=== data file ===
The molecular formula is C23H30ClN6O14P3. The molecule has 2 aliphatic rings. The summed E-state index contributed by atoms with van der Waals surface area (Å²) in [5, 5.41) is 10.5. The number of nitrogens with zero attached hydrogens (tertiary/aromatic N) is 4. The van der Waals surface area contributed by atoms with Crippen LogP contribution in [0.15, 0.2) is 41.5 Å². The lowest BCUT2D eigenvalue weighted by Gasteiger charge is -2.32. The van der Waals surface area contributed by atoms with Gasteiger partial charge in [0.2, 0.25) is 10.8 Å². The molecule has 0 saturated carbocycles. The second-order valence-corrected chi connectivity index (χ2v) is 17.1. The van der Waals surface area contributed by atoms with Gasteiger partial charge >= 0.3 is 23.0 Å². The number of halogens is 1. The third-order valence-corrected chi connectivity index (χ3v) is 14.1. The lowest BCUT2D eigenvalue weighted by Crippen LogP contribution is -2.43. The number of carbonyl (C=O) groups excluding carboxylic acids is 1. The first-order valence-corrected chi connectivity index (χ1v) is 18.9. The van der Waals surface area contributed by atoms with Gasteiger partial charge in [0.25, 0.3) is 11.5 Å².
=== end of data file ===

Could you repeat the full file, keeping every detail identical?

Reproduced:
The molecular formula is C23H30ClN6O14P3. The molecule has 2 aliphatic rings. The summed E-state index contributed by atoms with van der Waals surface area (Å²) in [5, 5.41) is 10.5. The number of nitrogens with zero attached hydrogens (tertiary/aromatic N) is 4. The van der Waals surface area contributed by atoms with Crippen LogP contribution in [0.15, 0.2) is 41.5 Å². The lowest BCUT2D eigenvalue weighted by Gasteiger charge is -2.32. The van der Waals surface area contributed by atoms with Gasteiger partial charge in [0.2, 0.25) is 10.8 Å². The molecule has 0 saturated carbocycles. The second-order valence-corrected chi connectivity index (χ2v) is 17.1. The van der Waals surface area contributed by atoms with Gasteiger partial charge >= 0.3 is 23.0 Å². The number of halogens is 1. The third-order valence-corrected chi connectivity index (χ3v) is 14.1. The lowest BCUT2D eigenvalue weighted by Crippen LogP contribution is -2.43. The number of carbonyl (C=O) groups excluding carboxylic acids is 1. The first-order valence-corrected chi connectivity index (χ1v) is 18.9. The van der Waals surface area contributed by atoms with Gasteiger partial charge in [0.25, 0.3) is 11.5 Å².